Bo is currently the producer and host of The Humanist Hour, the official broadcast of the American Humanist Association, where he can be heard weekly discussing a variety of humanistic issued, mostly related to science, psychology, philosophy, and critical thinking.

Full bio can be found at http://www.bobennett.com
Print Mon, Oct 01, 2018 - 05:03 PM
That sounds like a joke. I can imagine a laugh track being cued up after that line :) This would be distinction without a difference.
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Michael Chase Walker
Screenwriter, producer, mythoclast

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Michael Chase Walker

Screenwriter, producer, mythoclast

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About Michael Chase Walker

Michael Chase Walker is an actor, author, screenwriter, producer, and a former adjunct lecturer for the College of Santa Fe Moving Images Department, and Dreamworks Animation. His first motion picture was the animated classic, The Last Unicorn.
Michael was an in-house television writer for the hit television series: He-Man, She-Ra, Voltron, and V, the Series. In 1985, he was appointed Director of Children's programs for CBS Entertainment where he conceived, shaped and supervised the entire 1985 Saturday Morning line-up: Wildfire, Pee Wee's Playhouse, Galaxy High School, Teen Wolf, and over 10
Print Tue, Oct 02, 2018 - 02:04 AM
I’ve always believed genocide to be a heinous murderous act unless God commands it. In which case it is a noble, even righteous task because God ordered it. Since God is the originating essence of morality even genocide is moral if determined or ordered by him. (William Lane Craig) Thus, the slaughter of Canaanite women and children as depicted in Hebrews was ultimately condoned in the Old Tedtament, as was slavery. Slavery is proof of Gid’s mercy because he could have just as easily ordered their deaths instead.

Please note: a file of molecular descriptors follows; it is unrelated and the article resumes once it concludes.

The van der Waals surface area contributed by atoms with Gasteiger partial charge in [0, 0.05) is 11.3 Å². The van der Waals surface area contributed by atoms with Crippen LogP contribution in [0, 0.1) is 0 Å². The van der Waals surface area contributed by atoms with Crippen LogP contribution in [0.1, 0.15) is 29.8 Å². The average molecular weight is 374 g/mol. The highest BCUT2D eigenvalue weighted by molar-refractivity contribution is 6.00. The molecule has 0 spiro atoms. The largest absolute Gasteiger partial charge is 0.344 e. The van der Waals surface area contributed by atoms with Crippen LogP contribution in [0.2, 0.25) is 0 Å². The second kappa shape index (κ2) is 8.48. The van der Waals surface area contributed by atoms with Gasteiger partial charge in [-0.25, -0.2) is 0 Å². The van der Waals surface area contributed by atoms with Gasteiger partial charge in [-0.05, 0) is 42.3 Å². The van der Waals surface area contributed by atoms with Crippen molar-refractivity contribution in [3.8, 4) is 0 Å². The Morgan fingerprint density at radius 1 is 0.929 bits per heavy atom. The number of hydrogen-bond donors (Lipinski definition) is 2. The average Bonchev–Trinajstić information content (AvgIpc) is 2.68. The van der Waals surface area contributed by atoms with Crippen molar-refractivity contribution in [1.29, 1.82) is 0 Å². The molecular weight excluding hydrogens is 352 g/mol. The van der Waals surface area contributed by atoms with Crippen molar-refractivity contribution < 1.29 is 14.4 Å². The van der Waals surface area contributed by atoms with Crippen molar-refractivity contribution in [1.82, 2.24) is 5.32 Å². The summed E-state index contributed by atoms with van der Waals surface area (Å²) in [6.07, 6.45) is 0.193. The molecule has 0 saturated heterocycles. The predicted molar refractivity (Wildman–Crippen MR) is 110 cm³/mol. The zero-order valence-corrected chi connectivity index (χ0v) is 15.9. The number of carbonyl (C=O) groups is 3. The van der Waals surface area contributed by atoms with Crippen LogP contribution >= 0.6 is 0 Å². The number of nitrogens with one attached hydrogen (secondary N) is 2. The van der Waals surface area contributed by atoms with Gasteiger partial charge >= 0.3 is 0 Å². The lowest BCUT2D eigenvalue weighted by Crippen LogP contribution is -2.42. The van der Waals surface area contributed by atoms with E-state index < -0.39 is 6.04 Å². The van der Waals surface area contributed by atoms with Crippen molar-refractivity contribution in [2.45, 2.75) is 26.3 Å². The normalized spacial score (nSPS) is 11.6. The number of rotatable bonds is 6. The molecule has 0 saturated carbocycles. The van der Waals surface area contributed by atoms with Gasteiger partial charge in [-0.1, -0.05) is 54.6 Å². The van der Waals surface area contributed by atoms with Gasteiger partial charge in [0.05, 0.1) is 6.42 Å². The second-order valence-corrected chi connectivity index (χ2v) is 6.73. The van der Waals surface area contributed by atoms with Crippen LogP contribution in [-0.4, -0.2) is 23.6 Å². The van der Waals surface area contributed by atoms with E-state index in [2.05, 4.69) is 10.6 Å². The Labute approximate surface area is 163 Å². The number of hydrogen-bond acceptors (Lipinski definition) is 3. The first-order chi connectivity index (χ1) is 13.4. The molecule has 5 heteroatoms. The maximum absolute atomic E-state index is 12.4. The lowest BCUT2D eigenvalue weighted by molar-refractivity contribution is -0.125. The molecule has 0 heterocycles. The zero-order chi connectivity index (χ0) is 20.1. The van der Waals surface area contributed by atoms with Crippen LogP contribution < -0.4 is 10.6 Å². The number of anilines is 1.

Even German soldiers of the Reich were absolved from genocidal crimes because they wore belt buckles inscribed with the words “Gott Mit Uns”. And if you’re reading this and not realizing it is absolute parody and sarcasm you should seek out psychiatric help immediately.


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Jacob

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Jacob


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Print Wed, Oct 03, 2018 - 12:43 AM